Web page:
What marketers (and others) should know about the legal landmines in AI content creation

Natalie Lambert and Eric Lambert

4/15/202411 min read

The biography for my co-author, Eric Lambert, is at the bottom of this article.

Note: This article is based on information available as of the date this article was published, April 15, 2024. As developments in the AI space are fluid, information may no longer be up to date depending on when you’re reading this article.

Key takeaways:

  • AI output is a prediction based on a combination of the model’s training data and the human’s input.

  • Content or information you submit to an AI platform may be used to generate copy and other content for others.

  • In most cases, AI tools say you own the copyright of AI output, to the extent they can give it to you (see below), but if others’ copyrighted material was used to generate the output, your ownership may be “polluted.”

  • You’re responsible for inaccuracies or copyright infringement in AI-generated content.

  • US law does not allow for copyright protection on works created solely by AI. UK law provides copyright protection for AI-generated works with no human creator.

  • Stay on top of the rapidly changing landscape of AI laws, regulations, and best practices.

Many marketing professionals are increasingly using AI in content creation, as it enables the generation of everything from catchy social posts and website graphics to comprehensive blogs, white papers, and videos. However, the proliferation of AI use in the content generation process raises important legal questions and considerations, including: 1) How does an AI platform use data and information provided to it for its own purposes? 2) Who “owns” the copyright to AI-generated content? and 3) Who bears responsibility when the published output is incorrect, made up, or plagiarized?

These questions aren't hypothetical; they carry real-world implications for anyone using AI. For marketers, understanding how AI tools work and the legal considerations and pitfalls is crucial—not only to safeguard your work but also to navigate the challenges of this new territory. We're at a juncture where laws are beginning to catch up with technology, making staying informed essential for responsible AI use.

A quick overview of Generative AI

At the heart of generative AI is a Large Language Model (LLM). An LLM takes an input, such as a natural language question, for example, “What color is the sky?”, and uses a type of neural network called a “transformer model” to generate an output in response, such as “the color of the sky is typically blue...” An LLM’s neural network is trained to recognize context by understanding associations between content elements such as each of the words in this sentence and predicting what word comes next. AI tools that generate images or video from text, such as DALL-E, Midjourney, or Runway, use both an LLM and another neural network called a “diffusion model” to generate images, animation, and video again, by predicting what comes next.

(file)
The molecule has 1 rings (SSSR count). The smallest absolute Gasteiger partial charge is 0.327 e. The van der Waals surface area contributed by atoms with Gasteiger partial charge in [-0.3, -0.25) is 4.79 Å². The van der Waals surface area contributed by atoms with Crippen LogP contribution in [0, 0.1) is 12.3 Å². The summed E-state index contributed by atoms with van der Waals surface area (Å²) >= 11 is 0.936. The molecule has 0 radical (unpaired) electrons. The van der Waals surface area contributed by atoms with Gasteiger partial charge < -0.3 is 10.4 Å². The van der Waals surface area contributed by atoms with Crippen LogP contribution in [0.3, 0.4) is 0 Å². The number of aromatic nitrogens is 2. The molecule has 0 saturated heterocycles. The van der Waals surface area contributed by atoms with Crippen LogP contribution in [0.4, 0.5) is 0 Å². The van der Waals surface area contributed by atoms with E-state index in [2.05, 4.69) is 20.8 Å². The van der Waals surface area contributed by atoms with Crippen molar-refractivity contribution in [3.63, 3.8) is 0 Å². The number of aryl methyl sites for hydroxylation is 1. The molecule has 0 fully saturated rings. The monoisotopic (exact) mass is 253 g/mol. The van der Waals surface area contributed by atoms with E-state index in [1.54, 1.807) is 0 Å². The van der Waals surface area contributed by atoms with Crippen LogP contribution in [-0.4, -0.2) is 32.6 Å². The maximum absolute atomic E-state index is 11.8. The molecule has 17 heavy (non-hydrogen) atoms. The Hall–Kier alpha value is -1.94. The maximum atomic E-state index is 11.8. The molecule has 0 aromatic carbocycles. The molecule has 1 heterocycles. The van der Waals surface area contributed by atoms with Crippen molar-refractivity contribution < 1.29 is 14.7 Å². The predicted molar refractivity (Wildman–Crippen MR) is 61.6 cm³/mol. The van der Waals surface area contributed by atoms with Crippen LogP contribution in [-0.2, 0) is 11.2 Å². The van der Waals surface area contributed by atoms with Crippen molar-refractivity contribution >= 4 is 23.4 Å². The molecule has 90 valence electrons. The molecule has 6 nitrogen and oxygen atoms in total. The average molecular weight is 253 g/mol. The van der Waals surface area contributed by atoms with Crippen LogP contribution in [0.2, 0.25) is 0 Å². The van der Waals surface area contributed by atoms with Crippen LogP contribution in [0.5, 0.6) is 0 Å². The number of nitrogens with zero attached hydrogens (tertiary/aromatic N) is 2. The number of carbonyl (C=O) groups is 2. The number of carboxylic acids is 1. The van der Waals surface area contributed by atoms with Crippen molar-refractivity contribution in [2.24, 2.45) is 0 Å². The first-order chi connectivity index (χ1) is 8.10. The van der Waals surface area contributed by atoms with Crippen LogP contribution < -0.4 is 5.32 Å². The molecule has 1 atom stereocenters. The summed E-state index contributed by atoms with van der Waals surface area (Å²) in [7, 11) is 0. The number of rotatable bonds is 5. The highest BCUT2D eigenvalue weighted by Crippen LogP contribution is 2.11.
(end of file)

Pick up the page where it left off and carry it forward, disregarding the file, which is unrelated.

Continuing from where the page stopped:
Understanding context is critical for AI’s ability to interpret natural human language and determine its meaning. The larger the data set used to train the model, the better the model generally is at determining context, correctly predicting what comes next, and providing relevant, accurate answers. In fact, some LLMs such as ChatGPT, Gemini, and Claude are trained on a good portion of the data available on the Internet, which gives it its broad knowledge, but is also why it can regurgitate, or copy, information it was trained on in its output, or provide incorrect answers (known as “hallucinating”) by responding with made-up or fake information.

The key thing to remember here, especially as it pertains to legal landmines, is that when using AI, the output is a prediction based on a combination of the model’s training data and human input. Different models and different inputs will elicit different outputs—some of which are better, more or less unique, and more factual than others. 

How does an AI platform use data and information provided to it for its own purposes?

The terms of use or license agreement for large, public AI platforms often state that they have the right to use the content of questions submitted to the AI tool, and the output generated by that tool, to further train their models. In other words, any content or information you submit to an AI platform may be used by the AI tool to generate copy and other content for others. For example, ChatGPT’s Terms of Use from January 2024 are very clear that it can use both ChatGPT inputs and outputs “to provide, maintain, develop, and improve our Services….” Midjourney’s March 2024 Terms of Service state that the user gives them a perpetual license “to reproduce, prepare derivative works of, publicly display, publicly perform, sublicense, and distribute text and image prompts You input into the Services, as well as any Assets produced by You through the Service.” 

For example, if you provide an AI tool with text input to generate ideas, copy, images, or other content for use in a campaign, or if you use an AI tool to create a derivative work of your existing content or images (e.g., you want Gemini to create a blog about an existing white paper or Adobe Firefly to create a similar image to an existing campaign asset), both the input and content (text and images) you put into the tool, and the output you get back, may be used to train the LLM and could show up in other users’ results. This is why you must be very careful in what you provide to an AI tool as you may be inadvertently taking confidential information or your proprietary content and making it publicly available through the AI tool for others looking for similar ideas or inspiration.